• There’s No “I” in Team: How to Truly Become a Team Player

    October 03, 2013 by
    Business team looking above with hands piled together

    Business team looking above with hands piled together. Photo courtesy of Shutterstock.

    We’ve all heard about the importance of being a team player, but what does that really mean in the workplace?

    To really understand what being a team player means, you must first understand the nature of teams in the workplace. Generally speaking, a team is a group of about three to 12 people who work together toward a specific long- or short-term goal — like organizing a holiday party, overseeing a software upgrade, or handling an organization’s customer complaints. In some cases, it’s fairly easy to adjust to working in a team environment because it’s made up of people within a department who already have a history together. Other times, teams are interdepartmental, which can make them a bit more challenging.

    “Each department has its own sort of mini-culture — the way they do things, how they make decisions, what they value in the workplace — and when you’re in a cross-departmental team, you have all these mini-cultures representing themselves in this team environment,” said Debbie Ritter-Williams, an associate faculty member at the University of Phoenix and expert on group dynamics. “As a result, it takes some time to get a feel for how each person operates, based on their own departmental culture.”

    No matter what the makeup and goals of a team are, research shows that there can be a number of organizational benefits for creating teams in the workplace — including boosting the morale of workers and allowing team members to develop professionally by stretching them outside their comfort zones. In addition, a team environment can be extremely beneficial when it comes to organizational decision making.

    “Anytime you include more than one perspective on something, you’re getting the benefit of looking at something from multiple angles and viewpoints, so that just means you have more information upon which to base your decisions,” said Ritter-Williams.

    How to work in a team environment

    Working in a team environment can have a number of rewards, but, depending on your job, it may be an adjustment — especially if you’re used to working on projects alone. These do’s and don’ts can help you work well in a team setting and get the most out of the experience.

    Do contribute to discussions. Input from multiple people is what really makes teams work, so be sure to contribute as much as you can without dominating the conversation. And if you feel like your contributions are not being considered, Ritter-Williams says to speak to someone about it, rather than shutting down your participation.

    “If you’re putting ideas out there and they’re not getting full consideration, or not being listened to very well, either ask the team or the team leader at some point to assess the ideas you’re offering, and give you advice on aligning better with what’s happening in the team,” she said.

    Don’t stay inside your comfort zone. Although working in a team environment can be a great opportunity to showcase your strengths, it’s important to use the process as a vehicle for growth. If the team needs help in an area that’s unfamiliar to you, that’s a good way to learn something new while helping the team meet its goals.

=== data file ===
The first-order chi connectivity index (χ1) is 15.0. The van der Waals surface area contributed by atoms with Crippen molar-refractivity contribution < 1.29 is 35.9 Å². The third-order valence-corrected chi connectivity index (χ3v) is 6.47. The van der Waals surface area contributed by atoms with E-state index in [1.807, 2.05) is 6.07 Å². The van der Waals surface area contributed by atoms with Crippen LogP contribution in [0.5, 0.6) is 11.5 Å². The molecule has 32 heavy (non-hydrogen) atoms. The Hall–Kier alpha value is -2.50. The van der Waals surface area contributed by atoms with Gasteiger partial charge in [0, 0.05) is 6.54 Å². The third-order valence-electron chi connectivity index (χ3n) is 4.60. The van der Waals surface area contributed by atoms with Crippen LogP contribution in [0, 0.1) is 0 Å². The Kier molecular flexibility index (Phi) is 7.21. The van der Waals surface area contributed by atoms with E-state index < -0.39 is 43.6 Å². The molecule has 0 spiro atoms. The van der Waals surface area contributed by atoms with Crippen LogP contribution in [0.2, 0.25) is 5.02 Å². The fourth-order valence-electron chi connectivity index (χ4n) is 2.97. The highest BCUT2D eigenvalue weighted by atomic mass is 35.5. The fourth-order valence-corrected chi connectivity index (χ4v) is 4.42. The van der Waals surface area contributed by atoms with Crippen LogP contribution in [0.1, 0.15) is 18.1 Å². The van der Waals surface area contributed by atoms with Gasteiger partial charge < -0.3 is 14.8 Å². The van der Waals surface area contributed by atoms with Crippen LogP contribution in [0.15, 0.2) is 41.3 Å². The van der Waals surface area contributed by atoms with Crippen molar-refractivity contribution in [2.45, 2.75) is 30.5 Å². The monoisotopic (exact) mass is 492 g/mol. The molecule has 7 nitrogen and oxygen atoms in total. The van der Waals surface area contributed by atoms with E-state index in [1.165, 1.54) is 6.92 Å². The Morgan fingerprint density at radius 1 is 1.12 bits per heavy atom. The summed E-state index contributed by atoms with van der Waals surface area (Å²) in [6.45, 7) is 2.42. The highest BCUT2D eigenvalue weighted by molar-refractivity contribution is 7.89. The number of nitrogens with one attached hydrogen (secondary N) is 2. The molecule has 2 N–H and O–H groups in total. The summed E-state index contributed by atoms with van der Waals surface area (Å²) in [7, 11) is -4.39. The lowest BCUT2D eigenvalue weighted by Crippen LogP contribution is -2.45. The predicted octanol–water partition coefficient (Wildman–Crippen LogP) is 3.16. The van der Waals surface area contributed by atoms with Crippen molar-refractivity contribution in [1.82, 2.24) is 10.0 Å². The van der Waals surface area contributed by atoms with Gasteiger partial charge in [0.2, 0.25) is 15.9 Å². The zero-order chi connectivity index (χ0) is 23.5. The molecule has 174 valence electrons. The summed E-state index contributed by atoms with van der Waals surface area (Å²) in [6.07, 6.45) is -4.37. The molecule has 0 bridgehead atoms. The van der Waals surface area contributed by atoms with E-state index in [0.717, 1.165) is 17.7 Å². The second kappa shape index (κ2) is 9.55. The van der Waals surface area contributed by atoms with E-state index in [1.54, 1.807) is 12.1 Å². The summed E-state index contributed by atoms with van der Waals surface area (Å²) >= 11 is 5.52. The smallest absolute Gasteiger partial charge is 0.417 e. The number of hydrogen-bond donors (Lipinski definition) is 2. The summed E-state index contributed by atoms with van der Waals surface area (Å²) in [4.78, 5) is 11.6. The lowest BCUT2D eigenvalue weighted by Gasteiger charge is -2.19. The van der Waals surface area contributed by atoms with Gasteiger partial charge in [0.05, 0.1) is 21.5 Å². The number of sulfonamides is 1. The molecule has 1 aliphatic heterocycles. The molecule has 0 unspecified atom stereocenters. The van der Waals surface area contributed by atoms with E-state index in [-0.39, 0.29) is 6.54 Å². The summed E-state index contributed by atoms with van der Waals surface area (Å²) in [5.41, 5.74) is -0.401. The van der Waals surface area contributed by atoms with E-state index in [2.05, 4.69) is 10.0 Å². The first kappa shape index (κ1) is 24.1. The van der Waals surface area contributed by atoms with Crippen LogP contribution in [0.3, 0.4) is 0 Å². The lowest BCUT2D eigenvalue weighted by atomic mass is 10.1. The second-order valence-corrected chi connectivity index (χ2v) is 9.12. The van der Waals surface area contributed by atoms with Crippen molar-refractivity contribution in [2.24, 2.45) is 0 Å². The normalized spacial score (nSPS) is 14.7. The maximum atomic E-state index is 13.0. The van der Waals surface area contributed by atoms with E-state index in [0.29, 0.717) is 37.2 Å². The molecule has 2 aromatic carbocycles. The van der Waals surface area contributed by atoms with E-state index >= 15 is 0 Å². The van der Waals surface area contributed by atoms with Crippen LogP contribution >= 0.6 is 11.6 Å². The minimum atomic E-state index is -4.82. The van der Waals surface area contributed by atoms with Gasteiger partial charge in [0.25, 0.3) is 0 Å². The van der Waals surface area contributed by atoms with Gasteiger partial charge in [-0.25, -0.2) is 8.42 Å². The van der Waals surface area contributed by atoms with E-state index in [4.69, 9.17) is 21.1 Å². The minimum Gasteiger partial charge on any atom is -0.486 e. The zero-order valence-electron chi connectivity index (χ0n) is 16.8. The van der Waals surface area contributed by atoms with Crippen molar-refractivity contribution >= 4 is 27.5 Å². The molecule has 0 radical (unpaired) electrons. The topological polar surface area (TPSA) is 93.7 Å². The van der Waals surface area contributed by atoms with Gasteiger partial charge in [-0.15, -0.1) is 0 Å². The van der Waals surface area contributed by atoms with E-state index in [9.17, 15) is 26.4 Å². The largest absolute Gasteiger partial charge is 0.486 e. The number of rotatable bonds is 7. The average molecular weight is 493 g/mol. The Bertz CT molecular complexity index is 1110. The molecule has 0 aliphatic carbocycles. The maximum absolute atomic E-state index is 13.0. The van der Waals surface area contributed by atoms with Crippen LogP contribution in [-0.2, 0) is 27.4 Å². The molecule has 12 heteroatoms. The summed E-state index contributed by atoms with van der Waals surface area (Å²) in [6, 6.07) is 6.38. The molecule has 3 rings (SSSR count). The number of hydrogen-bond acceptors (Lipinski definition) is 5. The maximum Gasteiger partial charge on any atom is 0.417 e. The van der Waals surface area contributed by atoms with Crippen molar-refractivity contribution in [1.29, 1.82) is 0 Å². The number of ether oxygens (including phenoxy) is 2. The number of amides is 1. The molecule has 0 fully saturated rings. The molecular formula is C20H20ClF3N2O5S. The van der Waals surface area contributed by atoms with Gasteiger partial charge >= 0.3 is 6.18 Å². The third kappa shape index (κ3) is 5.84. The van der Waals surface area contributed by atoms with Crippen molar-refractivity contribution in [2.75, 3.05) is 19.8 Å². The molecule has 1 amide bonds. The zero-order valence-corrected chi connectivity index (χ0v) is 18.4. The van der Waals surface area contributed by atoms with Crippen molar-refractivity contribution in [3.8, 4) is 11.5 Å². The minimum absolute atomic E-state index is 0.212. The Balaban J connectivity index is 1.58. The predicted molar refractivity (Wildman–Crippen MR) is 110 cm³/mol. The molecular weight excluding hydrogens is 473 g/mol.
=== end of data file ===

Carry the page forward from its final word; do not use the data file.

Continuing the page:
Do be careful when offering criticism. Healthy conflict can lead to the best decisions, but only if team members are respectful. If you do have any criticism you would like to share, be sure to only discuss it in terms of a team member’s ideas — otherwise it could be construed as a personal attack.

    Don’t put your needs ahead of the team. Everyone in a team has their own needs and their own ideas about what they would like to get out of the experience. However, it’s important to make sure your personal needs do not get in the way of what the team is trying to accomplish. And if you feel like your needs aren’t being met, be sure to talk to the team leader about your concerns.

    “A good leader will work with each team member individually to try to link the team member’s own individual needs and goals to the overall team goal, so that they have a unity of purpose,” said Ritter-Williams.

    The importance of team building exercises

    Whether a team is made up of people who have worked together for a long time or strangers, team building exercises can go a long way toward strengthening the team because they help you better understand each team member. Team exercises can reveal information such as how team members view the process of working together, problem-solving styles, and individual strengths and weaknesses.

    For teams that are just beginning to work together, Ritter-Williams suggests an exercise where each member of the team shares something unique about themselves — which doesn’t have to be work related — with the group. This is a non-intrusive ice breaker exercise that allows people to get to know each other.

    When teams have been working together for a while, Ritter-Williams says a good team building exercise is to create a human sociogram. During this process, everyone in the group stands up and allows one person to rearrange their position based on that team member’s feelings about the group.

    “They’re building a human picture of how this one individual feels they work with each of the other people on the team,” she said. “During the process, you start to see differences in people’s perceptions in how they’re working together. So that can lead to a deep understanding of yourself and other people in the team.”

    By Kenya McCullum

    About the Author:

    Kenya McCullum is a freelance writer based in California.

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